Rock Picks: Erykah Badu, Peaches, The Church, Camera Obscura | Music | Los Angeles | Los Angeles News and Events | LA Weekly
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Rock Picks: Erykah Badu, Peaches, The Church, Camera Obscura 

Also, Au Revoir Simone, Patrick Wolf, The Field, Fortress of Amplitude and others

Wednesday, Jun 3 2009
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FRIDAY, JUNE 5

Erykah Badu at Club Nokia
Since Erykah Badu’s nu-soul juggernaut Baduizm hit in ’97, the now-37-year-old has established herself as a monument in the dry desert of R&B’s elite talent in recent years — crafting herself as an instantly recognizable, complex and multidimensional force. It’s a role she’s finally comfortable with, almost flaunting it on two new concept albums, New AmErykah Pt. 1 & 2, and on other projects she has in the wings — like a lifestyle magazine, The Freaq, and a line of skin-care products and clothing. Seems Badu is coolly and contentiously busting through her own creative ceiling and zooming toward the stratosphere. Whether it’s because of her unrelenting confidence or the gutsy heads at Motown who’ll still put out a concept album by a black female artist whose work sometimes veers into the uncomfortable and avant-garde, Badu’s newest is heavy on the social commentary and personal honesty. As is to be expected with Badu, New AmErykah is consistently surprising: rambling, scenic layers of strange, slippery, stony riffs are here complementing the steady verses of her candid expressionism. (Wendy Gilmartin)

 

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The Field at Avalon
Lacking lyrics to identify voice, lacking a cocksure lead singer to become a symbol/logo, electronic musicians like Swedish producer Alex Willner, who records under the moniker the Field (among others), languish — and thrive — in the insular world of the techno community while remaining essentially unknown outside it. Which is a shame: Because woven through the steady four-on-the-floor thump of the Field’s collected oeuvre are some striking melodies, sophisticated compositional ideas and gorgeous sounds that many nonheadz can’t hear due to the thump. Take the eight-minute freak-out known as “The More That I Do,” from the Field’s new album, Yesterday & Today. Aesthetically built on ideas set forth in the Cologne, Germany, school of techno minimalism, the track is so dense with activity it’s hard to hear the whole due to the chaos of the parts; it moves through your head like a meteor shower, or, depending on your mind-state, that 6 a.m. moment after a long night’s dance when you’re lying in your bed trying to figure out what just happened during those four hours on the dance floor. Your brain is racing with a hundred different micro-thoughts. They mix with the melatonin pouring into your tired-ass head to create this foggy, surrealistic-image stew. Your head space winds up in that freaky place, where you don’t know which sounds are real and which are fake; if the moaning that you hear is your roommate or that one Basement Jaxx song, or the siren is the mental echo of the set-capping Villalobos breakdown or an emergency on the highway. The track runs, sprints, swirls until the very end, when, seemingly out of nowhere, arrive Caribbean-sounding steel drums to fuck the whole thing up even further. What? Where did that come from? Was it real? (With the Juan Maclean.) (Randall Roberts)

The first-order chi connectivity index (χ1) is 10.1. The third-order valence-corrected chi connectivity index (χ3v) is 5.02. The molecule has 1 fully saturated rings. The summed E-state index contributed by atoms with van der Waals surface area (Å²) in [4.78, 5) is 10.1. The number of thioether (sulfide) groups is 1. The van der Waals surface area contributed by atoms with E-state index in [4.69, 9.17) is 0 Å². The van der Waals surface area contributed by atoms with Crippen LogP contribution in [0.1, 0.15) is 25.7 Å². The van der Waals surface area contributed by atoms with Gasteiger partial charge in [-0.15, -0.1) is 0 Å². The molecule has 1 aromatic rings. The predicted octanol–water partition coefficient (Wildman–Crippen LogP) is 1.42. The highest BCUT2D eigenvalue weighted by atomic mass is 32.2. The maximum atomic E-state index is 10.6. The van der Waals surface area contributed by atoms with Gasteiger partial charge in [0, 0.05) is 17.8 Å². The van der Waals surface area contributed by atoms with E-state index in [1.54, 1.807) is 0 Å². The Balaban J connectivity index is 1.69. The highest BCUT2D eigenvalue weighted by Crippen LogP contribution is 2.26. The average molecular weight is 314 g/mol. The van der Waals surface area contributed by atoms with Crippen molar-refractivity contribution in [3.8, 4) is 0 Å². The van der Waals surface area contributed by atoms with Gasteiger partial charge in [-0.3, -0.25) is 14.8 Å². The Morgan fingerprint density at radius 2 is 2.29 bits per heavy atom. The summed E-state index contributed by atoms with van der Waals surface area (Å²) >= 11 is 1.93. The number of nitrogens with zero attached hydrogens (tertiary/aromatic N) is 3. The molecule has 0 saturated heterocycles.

Ink-n-Iron at the Queen Mary
This three-day celebration of the fine art of stitching and sinking pulsating gobs of ink into blank flesh features more surprises than your average tattoo festival. Sure, there’ll be the usual hordes of retro rockabilly, roots and garage-rock bands, as well as such fiery punks as Long Beach hellions Civet and hard rockers the Bronx. But you also get the smarmy charms of Palm Desert kingpins the Eagles of Death Metal, who, despite their name, are much more than just a joke band; “WannaBe in L.A.” and “I Want You So Hard (Boys Bad News)” are inescapably catchy tunes that are too smart and coolly grooving to be lumped in with typical heavy metal. Genitorturers’ theatrical, vaguely S&M-themed shock-metal isn’t nearly as witty, but what the group lacks in subtlety, it makes up for in visceral, sensually grinding impact. But the real shock comes from an extremely rare local appearance by mid-’60s garage-rock legends the Sonics. While most of the British Invasion groups were still dabbling in timidly formal covers of American blues and R&B songs, the Tacoma band were tearing up such standards and their own certifiable classics (“Strychnine,” “The Witch,” “Psycho”) with massive amounts of fuzz and leering attitude. They’re quite possibly the greatest garage band ever, and they set the template for practically every punk band that followed them a decade later. Also Sat.-Sun. (Falling James)

 

Also playing Friday:

A PRAIRIE HOME COMPANION at the Greek Theatre; LITTLE JOY at the Troubadour; JOE COCKER, THE EDGAR WINTER BAND at Nokia Theatre; KING’S X, CONSPIRACY OF THOUGHT, YEAR OF THE DRAGON, CIRCUS ROYALE, A RACE CALLED MAN at the Key Club; NEW BOYZ, ROSCOE UMALI, SMALL CHANGE & THE BANGZ at the Knitting Factory; TIM EASTON, JOHN EDDIE, TOM FREUND, ERIK JANSON at the Mint; THE FUXEDOS, KILLSONIC, QUAZAR & THE BAMBOOZLED, MOXY PHINX at Spaceland; RESTAURANT, TELEGRAPH CANYON, SLANG CHICKENS, LAST OF THE BLACKSMITHS at Pehrspace; TEMPLE OF DAGON, MANDOLA, HOLOKAUST, SUBSISTENCE, LIFE IN EXILE, GALLERY at Relax Bar.

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